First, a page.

The Survey of Water and Ammonia in the Galactic Center (SWAG): Molecular Cloud Evolution in the Central Molecular Zone

Krieger, N and Ott, J and Beuther, H and Walter, F and Kruijssen, JMD and Meier, DS and Mills, EAC and Contreras, Y and Edwards, P and Ginsburg, A and Henkel, C and Henshaw, J and Jackson, J and Kauffmann, J and Longmore, SN and Martin, S and Morris, MR and Pillai, T and Rickert, M and Rosolowsky, E and Shinnaga, H and Walsh, A and Yusef-Zadeh, F and Zhang, Q The Survey of Water and Ammonia in the Galactic Center (SWAG): Molecular Cloud Evolution in the Central Molecular Zone. Astrophysical Journal: Supplement Series. ISSN 0067-0049 (Accepted)

 Preview
Text
1710.06902v1.pdf - Accepted Version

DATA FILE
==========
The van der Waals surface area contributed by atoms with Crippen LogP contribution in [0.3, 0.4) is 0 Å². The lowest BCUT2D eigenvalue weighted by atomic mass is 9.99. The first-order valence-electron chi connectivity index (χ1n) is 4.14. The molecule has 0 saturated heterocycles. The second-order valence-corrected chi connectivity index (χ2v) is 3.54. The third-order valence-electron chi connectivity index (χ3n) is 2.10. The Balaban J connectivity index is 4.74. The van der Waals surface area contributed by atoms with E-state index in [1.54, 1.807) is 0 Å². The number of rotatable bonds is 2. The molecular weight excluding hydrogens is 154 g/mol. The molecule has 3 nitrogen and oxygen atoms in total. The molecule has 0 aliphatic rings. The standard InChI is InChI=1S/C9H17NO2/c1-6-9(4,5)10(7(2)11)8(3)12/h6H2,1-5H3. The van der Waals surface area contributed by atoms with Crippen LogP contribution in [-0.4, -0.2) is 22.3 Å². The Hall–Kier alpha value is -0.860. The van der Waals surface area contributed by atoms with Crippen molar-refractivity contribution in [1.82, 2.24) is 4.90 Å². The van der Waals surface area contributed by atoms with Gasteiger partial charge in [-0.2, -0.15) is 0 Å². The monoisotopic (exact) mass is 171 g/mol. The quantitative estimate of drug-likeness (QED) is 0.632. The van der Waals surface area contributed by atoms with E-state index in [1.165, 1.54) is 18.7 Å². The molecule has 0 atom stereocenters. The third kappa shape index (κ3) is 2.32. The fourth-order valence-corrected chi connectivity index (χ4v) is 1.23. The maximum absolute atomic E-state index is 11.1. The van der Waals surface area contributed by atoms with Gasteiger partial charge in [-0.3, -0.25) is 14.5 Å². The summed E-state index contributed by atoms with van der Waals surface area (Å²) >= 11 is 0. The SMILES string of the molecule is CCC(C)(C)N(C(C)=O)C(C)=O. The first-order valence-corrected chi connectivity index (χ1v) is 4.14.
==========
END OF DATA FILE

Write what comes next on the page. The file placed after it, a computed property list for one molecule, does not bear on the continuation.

The Survey of Water and Ammonia in the Galactic Center (SWAG) covers the Central Molecular Zone (CMZ) of the Milky Way at frequencies between 21.2 and 25.4 GHz obtained at the Australia Telescope Compact Array at $\sim 0.9$ pc spatial and $\sim 2.0$ km s$^{-1}$ spectral resolution. In this paper, we present data on the inner $\sim 250$ pc ($1.4^\circ$) between Sgr C and Sgr B2. We focus on the hyperfine structure of the metastable ammonia inversion lines (J,K) = (1,1) - (6,6) to derive column density, kinematics, opacity and kinetic gas temperature. In the CMZ molecular clouds, we find typical line widths of $8-16$ km s$^{-1}$ and extended regions of optically thick ($\tau > 1$) emission. Two components in kinetic temperature are detected at $25-50$ K and $60-100$ K, both being significantly hotter than dust temperatures throughout the CMZ. We discuss the physical state of the CMZ gas as traced by ammonia in the context of the orbital model by Kruijssen et al. (2015) that interprets the observed distribution as a stream of molecular clouds following an open eccentric orbit. This allows us to statistically investigate the time dependencies of gas temperature, column density and line width. We find heating rates between $\sim 50$ and $\sim 100$ K Myr$^{-1}$ along the stream orbit. No strong signs of time dependence are found for column density or line width. These quantities are likely dominated by cloud-to-cloud variations. Our results qualitatively match the predictions of the current model of tidal triggering of cloud collapse, orbital kinematics and the observation of an evolutionary sequence of increasing star formation activity with orbital phase.